Ocean’s hidden world of plankton revealed in ‘enormous database’
Jun 14, 2015
- Planktonic organisms such as these single-celled creatures are found throughout the oceans
The hidden world of the ocean’s tiniest organisms has been revealed in a series of papers published in the journal Science.
An international team has been studying samples of plankton collected during a three-year global expedition.
They have so far found 35,000 species of bacteria, 5,000 new viruses and 150,000 single-celled plants and creatures.
They believe that the majority of these are new to science.
Dr Chris Bowler, from the National Centre for Scientific Research (CNRS), in Paris, told BBC News: “We have the most complete description yet of planktonic organisms to date: what’s there in terms of viruses, bacteria and protozoa – we finally have a catalogue of what is present globally.”
- This tiny crustacean was found in a sample taken in the South Pacific
Planktonic organisms are minute, but together they make up 90% of the mass of all of the marine life in the oceans.
They include viruses, bacteria, single-celled plants and creatures (protozoa).
They form the very base of the food chain, and produce – through photosynthesis – half of the oxygen we breathe.
However, until now, little has been known about this unseen ocean ecosystem.
The Tara expedition, primarily funded by the French fashion designer Agnes B, set out to change that.
- Many of the organisms are new to science
- So far the team has analysed 579 of the 35,000 samples that were collected
An international team of scientists took part in expeditions onboard the Tara schooner between 2009 and 2013.
It sailed 30,000km across the world’s oceans, with researchers collecting 35,000 samples, taking them from the very top layers of the ocean down to 1,000m below the waves.
The project has cost about 10m euros.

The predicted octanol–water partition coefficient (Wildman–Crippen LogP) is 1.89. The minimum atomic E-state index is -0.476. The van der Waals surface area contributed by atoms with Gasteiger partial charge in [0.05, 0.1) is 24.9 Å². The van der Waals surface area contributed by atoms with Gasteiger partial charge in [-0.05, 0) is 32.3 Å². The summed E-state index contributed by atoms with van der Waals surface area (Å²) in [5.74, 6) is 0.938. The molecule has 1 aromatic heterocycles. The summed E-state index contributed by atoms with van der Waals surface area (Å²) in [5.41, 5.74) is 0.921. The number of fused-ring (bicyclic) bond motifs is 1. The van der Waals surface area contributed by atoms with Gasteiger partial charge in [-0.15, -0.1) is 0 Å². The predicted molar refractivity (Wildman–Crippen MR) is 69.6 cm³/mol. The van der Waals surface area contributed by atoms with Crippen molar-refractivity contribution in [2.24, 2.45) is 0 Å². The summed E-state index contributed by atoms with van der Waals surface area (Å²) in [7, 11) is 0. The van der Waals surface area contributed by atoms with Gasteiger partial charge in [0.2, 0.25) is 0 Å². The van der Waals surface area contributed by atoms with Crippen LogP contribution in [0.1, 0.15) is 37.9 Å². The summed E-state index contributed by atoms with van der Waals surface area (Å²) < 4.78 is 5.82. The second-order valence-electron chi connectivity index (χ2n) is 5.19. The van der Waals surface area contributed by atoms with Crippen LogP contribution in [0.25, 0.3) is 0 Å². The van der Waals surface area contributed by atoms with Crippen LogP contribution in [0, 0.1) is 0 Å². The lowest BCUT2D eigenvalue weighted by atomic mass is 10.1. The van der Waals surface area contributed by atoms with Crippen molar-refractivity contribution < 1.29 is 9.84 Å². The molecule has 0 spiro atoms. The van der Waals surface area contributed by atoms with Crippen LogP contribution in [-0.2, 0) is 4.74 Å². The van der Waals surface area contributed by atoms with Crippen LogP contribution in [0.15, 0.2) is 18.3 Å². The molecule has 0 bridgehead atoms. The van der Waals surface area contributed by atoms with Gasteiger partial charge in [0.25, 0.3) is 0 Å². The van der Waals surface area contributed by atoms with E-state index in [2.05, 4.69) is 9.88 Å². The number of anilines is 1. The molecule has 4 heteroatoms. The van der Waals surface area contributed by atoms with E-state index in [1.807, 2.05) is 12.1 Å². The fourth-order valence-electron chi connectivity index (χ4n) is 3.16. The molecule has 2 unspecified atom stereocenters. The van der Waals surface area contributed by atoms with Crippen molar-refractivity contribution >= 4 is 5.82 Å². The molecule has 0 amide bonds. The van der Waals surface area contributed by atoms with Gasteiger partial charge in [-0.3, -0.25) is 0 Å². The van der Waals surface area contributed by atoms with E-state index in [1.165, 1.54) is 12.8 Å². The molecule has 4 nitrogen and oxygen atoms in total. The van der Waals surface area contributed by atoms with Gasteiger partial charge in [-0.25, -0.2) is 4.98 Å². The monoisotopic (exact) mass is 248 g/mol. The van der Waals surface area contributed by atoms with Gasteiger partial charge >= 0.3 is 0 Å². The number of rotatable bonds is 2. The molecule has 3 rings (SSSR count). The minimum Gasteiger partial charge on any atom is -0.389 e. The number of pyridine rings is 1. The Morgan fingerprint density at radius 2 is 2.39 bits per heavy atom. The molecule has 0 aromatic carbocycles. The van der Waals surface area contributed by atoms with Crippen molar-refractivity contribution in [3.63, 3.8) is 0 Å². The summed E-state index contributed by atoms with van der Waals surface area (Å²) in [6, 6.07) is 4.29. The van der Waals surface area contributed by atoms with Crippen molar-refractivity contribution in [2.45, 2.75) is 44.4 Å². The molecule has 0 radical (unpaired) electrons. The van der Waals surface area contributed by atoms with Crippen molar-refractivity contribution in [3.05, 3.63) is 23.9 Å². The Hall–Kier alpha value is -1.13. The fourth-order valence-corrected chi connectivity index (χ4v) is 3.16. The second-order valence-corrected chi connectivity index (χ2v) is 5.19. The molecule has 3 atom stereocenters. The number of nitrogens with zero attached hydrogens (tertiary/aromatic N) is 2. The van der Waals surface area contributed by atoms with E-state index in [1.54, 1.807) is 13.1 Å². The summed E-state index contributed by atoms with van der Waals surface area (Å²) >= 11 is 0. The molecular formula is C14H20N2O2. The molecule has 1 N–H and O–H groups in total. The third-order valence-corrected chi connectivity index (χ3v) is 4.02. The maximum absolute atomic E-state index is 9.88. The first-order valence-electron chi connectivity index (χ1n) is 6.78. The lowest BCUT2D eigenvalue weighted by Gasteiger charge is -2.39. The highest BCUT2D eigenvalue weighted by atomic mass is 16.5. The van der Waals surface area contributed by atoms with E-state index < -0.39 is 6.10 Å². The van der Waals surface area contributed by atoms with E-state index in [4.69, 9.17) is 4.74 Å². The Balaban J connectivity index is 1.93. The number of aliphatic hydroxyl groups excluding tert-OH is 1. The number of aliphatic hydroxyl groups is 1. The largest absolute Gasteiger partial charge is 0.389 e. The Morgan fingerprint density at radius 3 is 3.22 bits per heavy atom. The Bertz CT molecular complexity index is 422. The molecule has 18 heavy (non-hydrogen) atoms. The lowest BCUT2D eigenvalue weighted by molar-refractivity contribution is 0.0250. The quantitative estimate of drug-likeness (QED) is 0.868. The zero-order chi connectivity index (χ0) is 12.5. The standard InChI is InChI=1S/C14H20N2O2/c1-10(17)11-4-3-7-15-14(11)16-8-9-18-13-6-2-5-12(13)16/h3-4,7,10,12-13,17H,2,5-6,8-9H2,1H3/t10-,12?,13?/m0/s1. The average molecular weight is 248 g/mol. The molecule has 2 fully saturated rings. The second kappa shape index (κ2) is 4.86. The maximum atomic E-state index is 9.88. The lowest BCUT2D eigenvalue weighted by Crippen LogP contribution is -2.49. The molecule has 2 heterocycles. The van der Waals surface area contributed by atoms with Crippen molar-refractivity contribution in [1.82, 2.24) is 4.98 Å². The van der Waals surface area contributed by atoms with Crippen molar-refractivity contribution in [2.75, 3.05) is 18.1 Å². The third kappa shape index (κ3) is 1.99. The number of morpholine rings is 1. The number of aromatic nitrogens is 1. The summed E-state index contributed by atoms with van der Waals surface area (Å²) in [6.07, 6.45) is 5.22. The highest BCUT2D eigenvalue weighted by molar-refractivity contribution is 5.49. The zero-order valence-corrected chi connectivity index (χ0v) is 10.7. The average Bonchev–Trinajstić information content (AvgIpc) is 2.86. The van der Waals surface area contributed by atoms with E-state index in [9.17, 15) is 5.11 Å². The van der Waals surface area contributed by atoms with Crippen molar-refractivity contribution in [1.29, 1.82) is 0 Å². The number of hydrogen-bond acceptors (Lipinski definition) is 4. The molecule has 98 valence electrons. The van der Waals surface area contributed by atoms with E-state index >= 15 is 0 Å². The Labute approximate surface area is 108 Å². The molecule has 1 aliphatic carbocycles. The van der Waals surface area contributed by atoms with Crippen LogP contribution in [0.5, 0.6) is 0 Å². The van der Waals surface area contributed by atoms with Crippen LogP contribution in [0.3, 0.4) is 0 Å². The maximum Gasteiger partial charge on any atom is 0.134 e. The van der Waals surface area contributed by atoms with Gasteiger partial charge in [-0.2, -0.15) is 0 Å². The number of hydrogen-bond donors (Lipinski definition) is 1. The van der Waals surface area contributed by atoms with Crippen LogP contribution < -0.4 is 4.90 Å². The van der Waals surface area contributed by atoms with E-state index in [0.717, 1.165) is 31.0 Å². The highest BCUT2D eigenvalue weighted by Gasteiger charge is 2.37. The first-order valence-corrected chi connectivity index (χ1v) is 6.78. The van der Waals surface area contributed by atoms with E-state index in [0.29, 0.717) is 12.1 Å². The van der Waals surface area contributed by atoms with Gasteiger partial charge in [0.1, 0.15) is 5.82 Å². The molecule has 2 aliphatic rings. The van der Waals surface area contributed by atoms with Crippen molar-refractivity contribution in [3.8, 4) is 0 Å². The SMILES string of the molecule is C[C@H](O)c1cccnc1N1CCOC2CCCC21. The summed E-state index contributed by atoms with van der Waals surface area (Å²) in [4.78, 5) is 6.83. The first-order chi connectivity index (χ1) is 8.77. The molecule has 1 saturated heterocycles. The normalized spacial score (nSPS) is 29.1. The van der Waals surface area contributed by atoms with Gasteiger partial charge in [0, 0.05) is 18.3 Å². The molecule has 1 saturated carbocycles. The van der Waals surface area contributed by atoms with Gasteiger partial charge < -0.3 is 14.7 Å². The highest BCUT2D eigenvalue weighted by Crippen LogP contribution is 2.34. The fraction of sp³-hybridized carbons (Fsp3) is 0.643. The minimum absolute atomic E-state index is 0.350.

So far the scientists have analysed 579 of the 35,000 samples collected, presenting the results in five scientific papers.
Dr Bowler said the research was transforming our understanding of these ocean communities.
“For the viruses, we describe about 5,000 virus communities – only 39 of these were previously known.
“And for protists – unicellular organisms – we estimate something like 150,000 different taxa.
“There are about 11,000 formally described species of plankton – we have evidence for at least 10 times more than that.”
- The analysis has revealed that many of the organisms are sensitive to temperature
- The researchers also looked at how the different organisms interacted
- Planktonic organisms such as these tiny jellyfish and fish are found throughout the oceans
Of the 35,000 microbes found, most had been seen before, however a genetic analysis of them revealed many new genes.
“We have 40 million genes – about 80% of which are new to science,” explained Dr Bower.
The researchers also analysed how plankton communities are organised.
“We have thrown all of these together to see who interacts with whom,” said Dr Bower.
“We now have a big dataset where we can ask: ‘who do you always find with someone else?’ or ‘who do you never find with someone else’.
“This helps us to describe symbiosis and interactions that go beyond grazing and predator-prey relationships.”
The researchers have found that many of the organisms, particularly the bacteria, are sensitive to temperature.
Dr Bowler said: “It is temperature that determines what sort of communities of organisms we find. If we look at our data and we see what organisms are there, we can predict with 97% probability the temperature of the water they are living in.
“These organisms are most sensitive to temperature, more than anything else, and with changing temperatures as a result of climate change we are likely to see changes in this community.”
The researchers say that this scientific analysis is just the beginning.
They are making their findings freely available to the scientific community to gain a better understanding of this vital but unseen underwater world.
Dr Bowler continued: “The amount of data we have released is already enormous; it is one of the largest databases of DNA available to the scientific community. But we’ve analysed perhaps 2% of the samples we have collected throughout the world – so there is a huge amount of work to do in the future to understand even more about the functioning of these marine ecosystems and the importance of that for the wellbeing of the planet.
“So it’s really just the beginning of the study.”
Story by Rebecca Morelle, originally published on BBC News – Source